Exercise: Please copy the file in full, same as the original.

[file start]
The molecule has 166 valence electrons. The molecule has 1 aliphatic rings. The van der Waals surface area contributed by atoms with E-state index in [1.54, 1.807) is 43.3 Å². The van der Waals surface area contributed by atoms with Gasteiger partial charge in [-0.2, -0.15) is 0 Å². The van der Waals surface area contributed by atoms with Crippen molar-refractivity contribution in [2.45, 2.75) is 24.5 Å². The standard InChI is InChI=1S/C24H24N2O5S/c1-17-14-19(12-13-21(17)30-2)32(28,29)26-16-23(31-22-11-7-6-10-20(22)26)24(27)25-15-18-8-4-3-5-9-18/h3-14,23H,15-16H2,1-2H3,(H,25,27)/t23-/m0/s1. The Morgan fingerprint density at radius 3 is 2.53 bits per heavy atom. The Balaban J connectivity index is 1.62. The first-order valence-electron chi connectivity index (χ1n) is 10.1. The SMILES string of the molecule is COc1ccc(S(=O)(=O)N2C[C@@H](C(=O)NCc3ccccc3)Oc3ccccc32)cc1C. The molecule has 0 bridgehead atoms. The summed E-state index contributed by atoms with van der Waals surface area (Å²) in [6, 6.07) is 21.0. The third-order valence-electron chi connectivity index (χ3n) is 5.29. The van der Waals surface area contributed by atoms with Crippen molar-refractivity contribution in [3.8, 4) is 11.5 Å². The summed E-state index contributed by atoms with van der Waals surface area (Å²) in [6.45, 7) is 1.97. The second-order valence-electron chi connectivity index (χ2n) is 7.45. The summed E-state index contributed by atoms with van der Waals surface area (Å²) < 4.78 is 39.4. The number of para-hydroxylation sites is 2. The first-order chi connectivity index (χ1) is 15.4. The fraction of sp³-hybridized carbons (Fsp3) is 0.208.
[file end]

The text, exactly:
The molecule has 166 valence electrons. The molecule has 1 aliphatic rings. The van der Waals surface area contributed by atoms with E-state index in [1.54, 1.807) is 43.3 Å². The van der Waals surface area contributed by atoms with Gasteiger partial charge in [-0.2, -0.15) is 0 Å². The van der Waals surface area contributed by atoms with Crippen molar-refractivity contribution in [2.45, 2.75) is 24.5 Å². The standard InChI is InChI=1S/C24H24N2O5S/c1-17-14-19(12-13-21(17)30-2)32(28,29)26-16-23(31-22-11-7-6-10-20(22)26)24(27)25-15-18-8-4-3-5-9-18/h3-14,23H,15-16H2,1-2H3,(H,25,27)/t23-/m0/s1. The Morgan fingerprint density at radius 3 is 2.53 bits per heavy atom. The Balaban J connectivity index is 1.62. The first-order valence-electron chi connectivity index (χ1n) is 10.1. The SMILES string of the molecule is COc1ccc(S(=O)(=O)N2C[C@@H](C(=O)NCc3ccccc3)Oc3ccccc32)cc1C. The molecule has 0 bridgehead atoms. The summed E-state index contributed by atoms with van der Waals surface area (Å²) in [6, 6.07) is 21.0. The third-order valence-electron chi connectivity index (χ3n) is 5.29. The van der Waals surface area contributed by atoms with Crippen molar-refractivity contribution in [3.8, 4) is 11.5 Å². The summed E-state index contributed by atoms with van der Waals surface area (Å²) in [6.45, 7) is 1.97. The second-order valence-electron chi connectivity index (χ2n) is 7.45. The summed E-state index contributed by atoms with van der Waals surface area (Å²) < 4.78 is 39.4. The number of para-hydroxylation sites is 2. The first-order chi connectivity index (χ1) is 15.4. The fraction of sp³-hybridized carbons (Fsp3) is 0.208.